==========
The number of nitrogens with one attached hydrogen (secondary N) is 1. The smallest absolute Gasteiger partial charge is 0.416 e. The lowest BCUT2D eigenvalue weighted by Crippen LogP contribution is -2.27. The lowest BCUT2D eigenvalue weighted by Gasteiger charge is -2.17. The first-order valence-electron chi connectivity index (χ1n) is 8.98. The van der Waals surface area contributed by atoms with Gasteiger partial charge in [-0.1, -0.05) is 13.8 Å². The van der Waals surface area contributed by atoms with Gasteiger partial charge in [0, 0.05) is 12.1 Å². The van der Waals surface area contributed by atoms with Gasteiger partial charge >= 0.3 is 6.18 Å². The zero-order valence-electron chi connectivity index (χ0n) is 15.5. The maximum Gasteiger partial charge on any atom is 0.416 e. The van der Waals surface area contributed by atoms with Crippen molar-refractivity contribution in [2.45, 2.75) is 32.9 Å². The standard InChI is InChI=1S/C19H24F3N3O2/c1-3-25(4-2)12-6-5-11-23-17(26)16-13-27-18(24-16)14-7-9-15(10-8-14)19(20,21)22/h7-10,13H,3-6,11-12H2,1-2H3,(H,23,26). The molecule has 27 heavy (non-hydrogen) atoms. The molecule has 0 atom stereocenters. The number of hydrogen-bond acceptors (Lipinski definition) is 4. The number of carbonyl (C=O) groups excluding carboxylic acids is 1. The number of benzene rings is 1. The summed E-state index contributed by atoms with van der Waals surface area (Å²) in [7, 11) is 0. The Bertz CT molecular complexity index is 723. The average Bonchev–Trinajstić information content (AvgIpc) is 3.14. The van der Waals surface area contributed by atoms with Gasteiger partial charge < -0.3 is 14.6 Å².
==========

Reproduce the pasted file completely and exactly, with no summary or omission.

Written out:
The number of nitrogens with one attached hydrogen (secondary N) is 1. The smallest absolute Gasteiger partial charge is 0.416 e. The lowest BCUT2D eigenvalue weighted by Crippen LogP contribution is -2.27. The lowest BCUT2D eigenvalue weighted by Gasteiger charge is -2.17. The first-order valence-electron chi connectivity index (χ1n) is 8.98. The van der Waals surface area contributed by atoms with Gasteiger partial charge in [-0.1, -0.05) is 13.8 Å². The van der Waals surface area contributed by atoms with Gasteiger partial charge in [0, 0.05) is 12.1 Å². The van der Waals surface area contributed by atoms with Gasteiger partial charge >= 0.3 is 6.18 Å². The zero-order valence-electron chi connectivity index (χ0n) is 15.5. The maximum Gasteiger partial charge on any atom is 0.416 e. The van der Waals surface area contributed by atoms with Crippen molar-refractivity contribution in [2.45, 2.75) is 32.9 Å². The standard InChI is InChI=1S/C19H24F3N3O2/c1-3-25(4-2)12-6-5-11-23-17(26)16-13-27-18(24-16)14-7-9-15(10-8-14)19(20,21)22/h7-10,13H,3-6,11-12H2,1-2H3,(H,23,26). The molecule has 27 heavy (non-hydrogen) atoms. The molecule has 0 atom stereocenters. The number of hydrogen-bond acceptors (Lipinski definition) is 4. The number of carbonyl (C=O) groups excluding carboxylic acids is 1. The number of benzene rings is 1. The summed E-state index contributed by atoms with van der Waals surface area (Å²) in [7, 11) is 0. The Bertz CT molecular complexity index is 723. The average Bonchev–Trinajstić information content (AvgIpc) is 3.14. The van der Waals surface area contributed by atoms with Gasteiger partial charge < -0.3 is 14.6 Å².